Liz Nabirye (palliative care nurse from Mulago Hospital, Kampala) visited the UK in October 2017 for a palliative care course on a bursary from St Christopher’s Hospice.
Whilst here she visited members of the Blackfriars Overseas Aid Trust. Their generous donation to Uganda Cancer Trust UK has enabled us to contribute to Liz’s salary. She also made a visit to the Maggie’s Centre at the Churchill hospital. Here she writes about her trip:
My visit to the UK
The award of a bursary to attend an academy week at St Christopher’s was a dream come true for me. My visit to the UK will always remain such a memorable one. The international exposure really expanded and broadened my knowledge of end of life aspects with participants who were from different parts of the world.
I was inspired by the feedback I received on sharing my Ugandan experience, especially when many said we were doing great work and wanted to hear more on how we were overcoming the challenges. My valuable visits to the Royal Marsden and St George’s hospital enabled me to see palliative care operating in settings with available resources.
I then came to Oxford and had an opportunity to meet members of the Blackfriars Overseas Aid Trust committee at Blackfriars church. They were very welcoming and were interested to hear about my experience of working in a resource limited setting and about my role in everyday work with cancer patients. I was able to explain to them that I was not only involved in providing clinical care, psychosocial and spiritual support but another important aspect of my work was the provision of information to address the concerns of cancer patients and their families. One of the other roles I shared was my involvement in training and mentoring link nurses and volunteers who bridge the gap and ensure continuity of care. I also expressed our need for training more volunteers as some of the existing volunteers have moved into full time employment.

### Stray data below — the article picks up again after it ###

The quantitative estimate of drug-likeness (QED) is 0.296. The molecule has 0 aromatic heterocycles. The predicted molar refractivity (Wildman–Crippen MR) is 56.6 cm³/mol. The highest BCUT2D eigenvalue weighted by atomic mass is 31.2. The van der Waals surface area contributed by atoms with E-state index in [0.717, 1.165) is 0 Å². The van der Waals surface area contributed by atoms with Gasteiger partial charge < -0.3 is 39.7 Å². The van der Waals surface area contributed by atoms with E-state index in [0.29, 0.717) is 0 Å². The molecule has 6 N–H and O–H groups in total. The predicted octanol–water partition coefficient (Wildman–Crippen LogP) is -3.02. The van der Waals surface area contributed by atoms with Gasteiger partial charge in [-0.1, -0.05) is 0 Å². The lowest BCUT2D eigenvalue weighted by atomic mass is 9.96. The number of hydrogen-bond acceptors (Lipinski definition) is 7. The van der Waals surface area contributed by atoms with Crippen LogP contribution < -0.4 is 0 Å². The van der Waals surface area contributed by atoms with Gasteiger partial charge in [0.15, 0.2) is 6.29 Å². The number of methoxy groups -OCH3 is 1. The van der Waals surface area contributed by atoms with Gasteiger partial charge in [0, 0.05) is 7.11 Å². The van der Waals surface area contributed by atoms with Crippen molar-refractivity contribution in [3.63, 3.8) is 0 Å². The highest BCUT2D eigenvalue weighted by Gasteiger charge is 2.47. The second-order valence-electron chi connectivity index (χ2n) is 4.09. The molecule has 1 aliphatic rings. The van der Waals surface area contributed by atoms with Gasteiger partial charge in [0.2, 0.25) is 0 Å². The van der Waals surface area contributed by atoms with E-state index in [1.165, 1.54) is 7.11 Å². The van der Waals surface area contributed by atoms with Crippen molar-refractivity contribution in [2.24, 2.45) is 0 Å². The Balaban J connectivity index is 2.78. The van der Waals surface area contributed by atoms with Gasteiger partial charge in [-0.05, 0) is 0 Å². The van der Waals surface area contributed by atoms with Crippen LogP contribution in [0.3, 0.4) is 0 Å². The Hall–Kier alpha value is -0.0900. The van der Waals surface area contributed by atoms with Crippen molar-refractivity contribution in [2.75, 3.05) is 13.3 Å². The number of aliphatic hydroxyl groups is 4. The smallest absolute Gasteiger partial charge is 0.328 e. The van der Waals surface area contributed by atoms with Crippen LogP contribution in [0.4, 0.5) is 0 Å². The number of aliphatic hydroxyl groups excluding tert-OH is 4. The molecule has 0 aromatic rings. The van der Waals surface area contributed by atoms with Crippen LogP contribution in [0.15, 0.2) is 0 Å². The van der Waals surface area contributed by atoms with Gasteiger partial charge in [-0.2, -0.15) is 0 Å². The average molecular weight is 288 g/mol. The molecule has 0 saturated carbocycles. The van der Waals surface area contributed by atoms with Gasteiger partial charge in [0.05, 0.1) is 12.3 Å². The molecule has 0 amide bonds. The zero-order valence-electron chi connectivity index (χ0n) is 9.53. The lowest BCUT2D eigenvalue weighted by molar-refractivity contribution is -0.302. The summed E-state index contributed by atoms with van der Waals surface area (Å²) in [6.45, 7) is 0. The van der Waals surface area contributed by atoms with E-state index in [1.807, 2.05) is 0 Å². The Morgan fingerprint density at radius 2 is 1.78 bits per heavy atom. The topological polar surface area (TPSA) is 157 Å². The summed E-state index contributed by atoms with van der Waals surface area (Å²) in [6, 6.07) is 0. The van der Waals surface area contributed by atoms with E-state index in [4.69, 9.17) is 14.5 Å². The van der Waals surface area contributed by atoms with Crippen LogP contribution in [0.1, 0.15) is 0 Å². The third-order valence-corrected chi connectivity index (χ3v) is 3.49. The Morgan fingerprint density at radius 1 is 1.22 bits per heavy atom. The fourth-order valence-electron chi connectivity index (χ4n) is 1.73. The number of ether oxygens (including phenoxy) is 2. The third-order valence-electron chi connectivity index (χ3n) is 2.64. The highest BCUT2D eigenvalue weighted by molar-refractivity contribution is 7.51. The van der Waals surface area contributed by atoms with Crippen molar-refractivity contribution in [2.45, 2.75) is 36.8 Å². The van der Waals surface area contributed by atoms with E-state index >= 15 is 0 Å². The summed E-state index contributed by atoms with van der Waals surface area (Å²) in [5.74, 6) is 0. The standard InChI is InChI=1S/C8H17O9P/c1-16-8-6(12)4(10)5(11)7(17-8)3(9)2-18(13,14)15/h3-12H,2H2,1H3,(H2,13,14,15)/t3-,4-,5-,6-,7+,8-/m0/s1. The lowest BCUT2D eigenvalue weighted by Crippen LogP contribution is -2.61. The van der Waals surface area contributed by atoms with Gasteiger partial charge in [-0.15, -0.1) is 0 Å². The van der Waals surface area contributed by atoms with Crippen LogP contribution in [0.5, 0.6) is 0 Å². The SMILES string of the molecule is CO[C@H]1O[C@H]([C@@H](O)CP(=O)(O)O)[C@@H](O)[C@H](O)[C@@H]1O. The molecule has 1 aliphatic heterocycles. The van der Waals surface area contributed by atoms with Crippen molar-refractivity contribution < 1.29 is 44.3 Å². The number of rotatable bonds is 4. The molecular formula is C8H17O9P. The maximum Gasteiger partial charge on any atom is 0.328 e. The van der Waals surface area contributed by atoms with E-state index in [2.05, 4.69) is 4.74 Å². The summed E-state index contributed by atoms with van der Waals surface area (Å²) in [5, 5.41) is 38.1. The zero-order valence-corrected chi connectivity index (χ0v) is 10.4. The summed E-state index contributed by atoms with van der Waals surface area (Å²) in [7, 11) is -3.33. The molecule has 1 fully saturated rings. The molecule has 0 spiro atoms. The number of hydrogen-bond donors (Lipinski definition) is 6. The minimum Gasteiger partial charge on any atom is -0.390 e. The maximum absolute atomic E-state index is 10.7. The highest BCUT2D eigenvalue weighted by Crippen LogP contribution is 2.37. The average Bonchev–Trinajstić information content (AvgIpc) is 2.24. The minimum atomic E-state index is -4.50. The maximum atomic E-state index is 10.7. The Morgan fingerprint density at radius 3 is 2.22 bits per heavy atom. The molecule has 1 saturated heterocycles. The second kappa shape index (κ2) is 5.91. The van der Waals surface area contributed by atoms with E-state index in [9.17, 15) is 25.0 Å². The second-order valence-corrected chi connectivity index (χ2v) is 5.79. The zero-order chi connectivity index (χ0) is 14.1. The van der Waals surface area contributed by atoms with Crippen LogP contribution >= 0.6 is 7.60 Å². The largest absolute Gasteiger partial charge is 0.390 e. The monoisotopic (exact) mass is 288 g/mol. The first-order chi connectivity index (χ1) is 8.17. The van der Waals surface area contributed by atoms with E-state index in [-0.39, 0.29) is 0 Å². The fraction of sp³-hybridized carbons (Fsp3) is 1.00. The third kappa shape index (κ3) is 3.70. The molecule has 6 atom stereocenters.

A visit to Maggie’s Centre Oxford
I visited Maggie’s Oxford at the Churchill Hospital. It is a beautiful building. This is a charity offering free practical, emotional and social support for people with cancer their families and friends. No referral or appointment is needed to visit the centre.
What was so appealing was that the centre feels like home and yet it is an in-between space. It is not a hospice or a clinic. It is a drop in centre and it is free. It offers information, advice on nutrition, support groups, relaxation classes and a psychologist and cancer support staff. They are there for anyone needing to talk about the most intractable subjects like fear of dying, the anxiety of cancer returning and other issues not easy to address in a hospital environment. I appreciated that people with cancer and their loved ones need time and space as part of the total package of care and this support beyond cancer treatment.
My visit to the Maggie’s centre was a practical exploration of the potential for the development of an information and support centre for our cancer patients and their families.
I appreciate everyone who made it possible for me to have such a wonderful and memorable experience in the UK.